Therein was the challenge for Wolf Creek: enable students and staff to fully utilize social media and their own devices to support learning while still maintaining a high level of security and integrity to the district network, infrastructure, and data. "All this needed to happen without compromising instructional activities or wasting instructional time. The priority had to be on learning, not on technology." says Spence.

Wolf Creek found a way to do exactly that, when the district turned to Safe Network Access Control (NAC), made possible by a joint effort by InfoExpress and Alcatel-Lucent. The security capabilities of Safe NAC protect the district's distributed core network assets while ensuring 28 schools provide staff and students with secure access to the instructional tools and resources they need.

Safe Network Access Control

Safe NAC is a fully integrated NAC solution, designed for multi-vendor networks equipped with a variety of managed and unmanaged endpoints. Safe NAC provides guest access, host integrity checks, and role-based access control to help organizations ensure compliance. Safe NAC is also backed by a global, highly-experienced multi-vendor capable professional services organization.

Safe NAC reduces costs by automating operational processes and minimizing the need for IT operator intervention during authentication. There also is simplified troubleshooting and reduced help desk costs, which enables a reduction in operational overhead and proactively ensures the health of the network. "While Safe NAC may reduce operational costs, this was never the overall goal for Wolf Creek. Instead the intent was to increase access and embrace the mobile revolution for instructional needs that is increasingly becoming the preferred method of connectivity," says McWhinnie.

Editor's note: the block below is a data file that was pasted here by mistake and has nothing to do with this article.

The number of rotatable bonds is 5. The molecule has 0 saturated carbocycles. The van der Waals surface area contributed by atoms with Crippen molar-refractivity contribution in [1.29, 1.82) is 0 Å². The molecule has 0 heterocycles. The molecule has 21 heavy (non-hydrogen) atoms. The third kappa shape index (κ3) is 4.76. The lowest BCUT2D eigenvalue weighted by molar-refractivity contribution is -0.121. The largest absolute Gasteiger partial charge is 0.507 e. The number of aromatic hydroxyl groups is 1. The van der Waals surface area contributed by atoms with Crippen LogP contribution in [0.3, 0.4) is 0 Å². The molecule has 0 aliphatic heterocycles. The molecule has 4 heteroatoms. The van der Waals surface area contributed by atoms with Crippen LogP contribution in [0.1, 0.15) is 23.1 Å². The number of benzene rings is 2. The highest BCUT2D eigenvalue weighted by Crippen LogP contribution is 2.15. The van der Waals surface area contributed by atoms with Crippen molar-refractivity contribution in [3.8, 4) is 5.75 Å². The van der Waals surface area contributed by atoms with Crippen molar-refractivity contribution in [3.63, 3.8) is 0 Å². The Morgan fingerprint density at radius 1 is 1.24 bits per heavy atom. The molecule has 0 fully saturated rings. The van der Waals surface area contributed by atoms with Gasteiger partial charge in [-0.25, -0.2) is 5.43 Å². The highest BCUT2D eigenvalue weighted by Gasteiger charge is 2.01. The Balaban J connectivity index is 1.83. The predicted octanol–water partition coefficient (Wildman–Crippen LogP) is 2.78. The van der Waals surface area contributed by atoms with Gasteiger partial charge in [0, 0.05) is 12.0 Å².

Safe NAC integrates InfoExpress CyberGatekeeper Network Access Control into multiple Alcatel-Lucent components, including the Alcatel-Lucent OmniSwitch platforms (AOS 6.3.4 and newer), the Alcatel-Lucent VitalQIP, and Alcatel-Lucent OmniAccess wireless platforms.

Safe NAC can detect, quarantine, and remedy unhealthy laptops that are not in compliance with the school's security policy and control access to the network by auditing all devices before granting access to the network. Safe NAC is fully scalable, interoperates smoothly with a wide range of other products, and can be deployed easily in monitor mode, giving organizations the option to remedy endpoints "on the fly" without having to restrict access to users. Also, Safe NAC provides Wolf Creek with a deep level of host-integrity inspection that is easy to use and manage. The vision was to have authenticated access using any device, be able to identify who was using our network and be able to check the integrity of student systems, so we could trust those systems to access network servers and other resources, says McWhinnie. "This is precisely what we've been able to achieve with Safe NAC," he says.

Safe NAC offers key benefits, including full visibility and control of network activity, protection of network assets and mission critical data, and the ability to enforce user policies in a centralized manner and even to offer guest access. An example would be blocking access to peer-to-to-peer networks and applications such as Skype.

Thanks in large part to the security provided by Safe NAC, Wolf Creek was able to launch a successful bring-your-own device initiative for students and staff. Now they can access the network through the smartphones, tablets, netbooks, and the notebooks of their choice. "No longer do students or staff have to wait for available lab time; students can access educational resources whenever they need them," says McWhinnie.